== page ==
PARIS (AP) -- For more than a decade, whatever the state of her health or her game, no matter the opponent or arena, Serena Williams always won first-round matches at Grand Slam tournaments.Always.Until Tuesday at the French Open. Until Williams came within two points of victory nine times, yet remarkably failed to close the deal against unheralded and 111th-ranked Virginie Razzano of France.Until a theatrical, 23-minute final game filled with 30 points, more than enough for an entire set, featuring ebbs and flows, high-pressure shotmaking and nerves -- and even thunderous protests from the crowd when the chair umpire docked Razzano a point. That look-away-and-you-miss-something game included five wasted break points for Williams, and seven match points that she saved, until Razzano finally converted her eighth, 3 hours and 3 minutes after they began playing.All told, until Tuesday, Williams was 46 for 46 in openers at tennis' top venues, and those encounters tended to be routine and drama-free, befitting a woman so good that the goal -- and 13 times, the end result -- was a major championship.Not this time. Now Williams' first-round Grand Slam record is 46-1 after as stunning a denouement as could be in a 4-6, 7-6 (5), 6-3 loss to Razzano on the red clay at Roland Garros.The fifth-seeded Williams, considered by many a pre-tournament favorite, led 5-1 in the second-set tiebreaker, before dropping the next 13 points in a row. Suddenly, her shots didn't always carry their usual oomph; her court coverage was ordinary."I've been through so much in my life, and ... I'm not happy, by no means," said Williams, her eyes welling with tears. "I just always think things can be worse."The 30-year-old American returned to action last year after missing about 10 months because of a series of health scares, including two foot operations and blood clots, a scary stretch she says altered her worldview.The rowdy spectators in Court Philippe Chatrier would have been pulling for Razzano anyway, of course, because of her citizenship. But their support was particularly strong because of her recent heartbreak, well-known in France: Razzano's fiance -- Stephane Vidal, also her longtime coach -- died at age 32 of a brain tumor in May 2011, a little more than a week before her first-round match at last year's French Open.He had encouraged her to go ahead and enter the tournament, so she did, honoring his memory by stepping on court to play, a black ribbon pinned to her shirt. When she walked out of the locker room for what turned out to be a straight-set loss, she wore a gold chain that Vidal had given her as a Valentine's Day gift a few years earlier."Honestly, the past is the past," Razzano said Tuesday, when she dealt with leg cramps starting in the second set. "I think now I did my mourning. I feel good today. It took time."Said Williams: "I know of her story and her husband. We all have stories. I mean, I almost died, and Venus is struggling herself. So, you know, it's life. You know, it just depends on how you deal with it. She obviously is dealing with it really well."Williams' exit was by far the most newsworthy development on Day 3 at Roland Garros, where Maria Sharapova won 6-0, 6-0, and Rafael Nadal began his bid for a record seventh French Open championship with a straight-set victory.Williams entered Tuesday having won her previous 17 matches, all on clay. She withdrew before what would have been her most recent match, a semifinal at the Italian Open on May 19, citing a bad lower back, but said on Friday she was better, then refused to place blame on that injury after being beaten by Razzano."No, no, no. I didn't feel anything abnormal," said Williams, who counts the 2002 French Open among her 13 Grand Slam singles trophies. "I was 100 percent healthy."Occasionally after losing points, Williams would bend forward and lean on her racket frame, as though perhaps stretching her lower back. She also clutched at that spot and whacked her racket there after miscues.And there were plenty of those, 47 in all, 11 more than her foe. That's where Williams put the emphasis when trying to fathom how she let her big lead slip away. From 5-1 in the tiebreaker, she lost the next six points to end that set, then the first seven points of the third."I tried. I kept going for my shots, which always works for me," Williams said. "It didn't work out today."It sure seemed she'd be OK when up 5-4 in the second set and at 15-30 on Razzano's serve. The match was about 1 hours old -- only halfway through, it would turn out -- and Williams was two points from ending it. Razzano responded with an ace. At 6-5 in that set, Razzano showed real jitters, double-faulting twice in a row to again make it 15-30. Again, Williams was two points away. And again, Razzano held serve to extend the match.Then came the tiebreaker, with Williams apparently in control. At 5-2, Razzano hit a shot near the baseline that Williams let go, thinking it was out. But the chair umpire, Eva Asderaki, ruled the ball was in. Asderaki overruled a call on the next point, too, helping Razzano.Asderaki would play a key role, first warning Razzano for hindrance, then twice awarding a point to Williams because the Frenchwoman grunted loudly while exerting herself during extended exchanges. Williams found the whole thing sort of bemusing: Asderaki was the chair umpire who immediately -- with no warning -- took a point away from Williams during her loss to Sam Stosur in September's U.S. Open final."Well, you know, she's not a favorite amongst the tour," Williams said. "I just really had a flashback there."A surging Razzano led 5-0 in the third set, but Williams -- as gritty a competitor as there is in her sport -- didn't go quietly. She got within 5-3, and that's when the epic game came, as much a test of will as anything.Razzano, looking gassed, grabbed at her legs between points and double-faulted to make it 30-all. A 13-stroke point followed, and Asderaki interrupted play to make it 30-40 because of hindrance. The partisan fans jeered, whistled and banged their palms against the stadium's plastic green seats (they booed Asderaki when she walked off at match's end).That set up Williams' first break point, but she sent a return wide. Moments later, Razzano had her first match point but -- gulp! -- double-faulted. That established a pattern.Eventually, on the 12th deuce of the game, Williams dropped a forehand into the net. And on match point No. 8, she sailed a backhand long.That was it. Razzano skipped to the net for a handshake, thrilled to have beaten Williams -- and to have avoided what would have been her 21st first-round departure in 47 major tournaments.Williams' shoulders slumped. For the first time in a Grand Slam career that began at the 1998 Australian Open, when she was 16, Williams heads home after only one match.And this was one she had in her grasp."I never really feel anything slipping away or anything," Williams said. "I just felt I couldn't get a ball in play."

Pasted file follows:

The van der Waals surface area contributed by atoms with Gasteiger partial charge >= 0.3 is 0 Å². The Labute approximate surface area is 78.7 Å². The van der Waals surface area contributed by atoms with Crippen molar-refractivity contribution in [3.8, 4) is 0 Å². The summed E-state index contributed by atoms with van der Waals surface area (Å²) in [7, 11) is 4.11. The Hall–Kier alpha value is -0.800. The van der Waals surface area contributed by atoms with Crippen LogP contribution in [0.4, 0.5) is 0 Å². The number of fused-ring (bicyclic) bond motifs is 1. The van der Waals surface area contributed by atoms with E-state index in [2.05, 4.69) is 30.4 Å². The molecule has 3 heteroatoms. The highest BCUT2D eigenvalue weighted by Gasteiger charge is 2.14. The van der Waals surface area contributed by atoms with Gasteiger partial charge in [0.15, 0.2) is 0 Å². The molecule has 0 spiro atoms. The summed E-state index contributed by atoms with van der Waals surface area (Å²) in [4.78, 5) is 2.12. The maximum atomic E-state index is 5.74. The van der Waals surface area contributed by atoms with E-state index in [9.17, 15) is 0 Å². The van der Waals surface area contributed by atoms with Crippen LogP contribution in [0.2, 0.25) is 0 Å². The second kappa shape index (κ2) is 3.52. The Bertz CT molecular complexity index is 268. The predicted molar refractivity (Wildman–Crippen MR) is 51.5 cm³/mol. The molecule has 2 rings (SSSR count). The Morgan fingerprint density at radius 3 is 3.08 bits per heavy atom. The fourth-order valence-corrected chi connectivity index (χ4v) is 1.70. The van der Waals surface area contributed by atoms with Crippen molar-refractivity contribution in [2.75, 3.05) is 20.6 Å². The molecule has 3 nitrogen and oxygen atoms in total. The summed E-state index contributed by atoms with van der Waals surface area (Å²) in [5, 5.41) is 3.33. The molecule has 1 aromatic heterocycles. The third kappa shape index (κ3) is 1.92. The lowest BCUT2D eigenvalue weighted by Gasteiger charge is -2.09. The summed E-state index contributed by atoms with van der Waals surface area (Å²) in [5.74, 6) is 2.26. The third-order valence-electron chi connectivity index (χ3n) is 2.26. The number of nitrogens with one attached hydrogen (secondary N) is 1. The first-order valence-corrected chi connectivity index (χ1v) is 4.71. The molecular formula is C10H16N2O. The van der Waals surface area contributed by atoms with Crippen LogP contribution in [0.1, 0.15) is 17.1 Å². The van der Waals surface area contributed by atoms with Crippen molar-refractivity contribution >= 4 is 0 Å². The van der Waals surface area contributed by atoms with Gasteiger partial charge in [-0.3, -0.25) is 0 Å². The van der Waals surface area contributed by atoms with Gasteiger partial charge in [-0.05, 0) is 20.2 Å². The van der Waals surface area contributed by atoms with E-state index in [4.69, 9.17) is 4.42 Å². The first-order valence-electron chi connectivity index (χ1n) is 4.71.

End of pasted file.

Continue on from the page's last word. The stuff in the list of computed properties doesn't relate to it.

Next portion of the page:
It’s an exciting day for me to take over the Redskins beat from Tarik El-Bashir. As a native Washingtonian, it’s not an exaggeration to say I’ve wanted this job since I was a kid.